Mohammed Rahman, MD
The pan-HER TKI neratinib (Nerlynx) demonstrates efficacy as an adjuvant therapy for patients with HER2-positive breast cancer; however, the associated adverse events (AEs) provide some patient selection challenges, explained Mohammed Rahman, MD.
“I think all-in-all, it’s an attractive treatment. The only downside of it is gastrointestinal toxicity—the diarrhea rate in the ExteNET trial was almost 90%, but more importantly, grade 3 diarrhea was close to 39% or 40%,” said Rahman. “However, if doctors are very aggressive with antidiarrheal management, these [events] can be managed easily and effectively. We can actually get the numbers down with various remedies to maybe single-digit figures in terms of grade 3 diarrhea toxicity.”
The FDA approved neratinib (Nerlynx) in July 2017 to prevent recurrence in patients with early-stage HER2-positive breast cancer who had completed at least 1 year of adjuvant therapy with trastuzumab (Herceptin).
The regulatory decision was based on data from the multicenter, double-blind, phase III ExteNET trial, which enrolled 2840 women with early-stage HER2-positive breast cancer who within 2 years of completing adjuvant trastuzumab, were randomized to receive either neratinib (n = 1420) or placebo (n = 1420) for the duration of 1 year.
The primary outcome for the trial was invasive disease-free survival (iDFS), which was defined as time between randomization date to the first occurrence of invasive recurrence, distant recurrence, or death from any cause within 2 years and 28 days of follow-up. After 2 years, investigators reported a 94.2% iDFS in patients who received neratinib versus 91.9% in patients who received placebo (HR, 0.66; 95% CI, 0.49-0.90; P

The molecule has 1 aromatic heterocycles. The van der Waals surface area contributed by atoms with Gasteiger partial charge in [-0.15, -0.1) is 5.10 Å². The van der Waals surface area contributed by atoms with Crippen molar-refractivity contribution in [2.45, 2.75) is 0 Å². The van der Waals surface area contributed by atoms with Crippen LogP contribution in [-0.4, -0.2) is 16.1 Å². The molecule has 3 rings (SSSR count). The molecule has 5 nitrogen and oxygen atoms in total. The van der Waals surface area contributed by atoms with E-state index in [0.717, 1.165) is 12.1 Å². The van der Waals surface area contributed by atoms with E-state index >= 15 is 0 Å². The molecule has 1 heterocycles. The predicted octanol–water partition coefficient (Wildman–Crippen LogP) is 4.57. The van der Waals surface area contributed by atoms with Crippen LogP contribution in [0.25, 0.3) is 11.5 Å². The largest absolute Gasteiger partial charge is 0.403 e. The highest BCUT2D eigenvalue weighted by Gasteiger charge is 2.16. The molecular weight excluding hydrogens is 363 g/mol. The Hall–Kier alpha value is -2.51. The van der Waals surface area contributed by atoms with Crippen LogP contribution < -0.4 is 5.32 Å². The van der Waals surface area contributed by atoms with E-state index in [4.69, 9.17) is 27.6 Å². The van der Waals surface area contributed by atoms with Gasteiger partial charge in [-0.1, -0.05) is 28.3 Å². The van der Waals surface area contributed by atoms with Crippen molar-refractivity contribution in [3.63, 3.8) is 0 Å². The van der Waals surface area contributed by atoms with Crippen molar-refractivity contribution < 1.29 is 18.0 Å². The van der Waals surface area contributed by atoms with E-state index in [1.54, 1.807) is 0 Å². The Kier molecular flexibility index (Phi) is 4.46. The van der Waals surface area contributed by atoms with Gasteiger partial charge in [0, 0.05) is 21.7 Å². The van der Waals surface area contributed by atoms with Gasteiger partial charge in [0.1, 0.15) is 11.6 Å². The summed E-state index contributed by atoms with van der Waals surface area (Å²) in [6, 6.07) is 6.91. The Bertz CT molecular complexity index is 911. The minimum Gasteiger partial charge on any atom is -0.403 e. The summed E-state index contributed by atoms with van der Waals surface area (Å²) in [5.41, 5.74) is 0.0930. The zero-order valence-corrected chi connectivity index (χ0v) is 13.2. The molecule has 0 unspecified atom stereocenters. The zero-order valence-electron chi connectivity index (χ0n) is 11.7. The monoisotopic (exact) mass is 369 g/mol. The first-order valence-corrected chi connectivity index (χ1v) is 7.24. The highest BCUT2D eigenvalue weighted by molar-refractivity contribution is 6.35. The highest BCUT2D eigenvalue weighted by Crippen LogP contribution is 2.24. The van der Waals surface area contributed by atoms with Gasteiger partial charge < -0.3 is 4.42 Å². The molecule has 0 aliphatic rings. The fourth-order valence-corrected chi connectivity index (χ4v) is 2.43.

= .008). Five-year follow-up data showed an iDFS rate with neratinib of 90.2% (95% CI, 88.3-91.8) versus 87.7% (95% CI, 85.7-89.4) with placebo.
Patients who received neratinib were also more likely to experience severe diarrhea compared with those who received placebo; diarrhea was the most common AE that led to discontinuation of treatment. Due to the high rate of AEs among other factors, patient selectivity is key, Rahman added.
In an interview during the 2018 OncLive®
State of the Science Summit™ on Breast Cancer, Rahman discussed ongoing efforts to optimize the use of neratinib in patients with HER2-positive breast cancer.
OncLive: What are the key findings from the ExteNET trial?
Neratinib is a pan-HER TKI, which blocks pan HER domains on the cancer cells—specifically, HER2, HER1/EGFR, and HER4.
What it showed was the use of neratinib after completion of trastuzumab in the adjuvant setting. If we extend it by 12 months, the iDFS is extended by an absolute 2.4%. Now, if you look at subgroup analyses, if the patients were hormone receptor (HR)–positive, their iDFS showed an absolute difference of almost 4.4%.
It was interesting that further subclassification showed that if neratinib was started as early as possible in a fit patient with HER2-positive, estrogen receptor (ER)–positive breast cancer, who has not shown evidence of progression of disease and who has had their HER2 testing done at a central location, the absolute benefit from this treatment was more than 7%. In the setting of adjuvant HER2-positive breast cancer—which is a disease that still has about a 26% recurrence in the first 10 years—that is a very provocative result and oncologists in the United States should take that seriously.
The other important thing that is coming out of the neratinib data—not just in the ExteNET trial, but other trials, such as I-SPY 2 or NEfERT-T—is [that it penetrates] the central nervous system (CNS). As this is a small molecule TKI, it seems to be very effective, and there is a 50% reduction in the formation of CNS metastases.
Is neratinib’s use in the adjuvant setting impacted at all by pertuzumab’s indication in both the neoadjuvant and adjuvant settings?
That is an open question because neratinib and pertuzumab have similar toxicity profiles; they both cause diarrhea. Therefore, it is very difficult for patients to complete pertuzumab and then you tell them, “Well, I’m going to give you a drug that’s going to cause diarrhea.”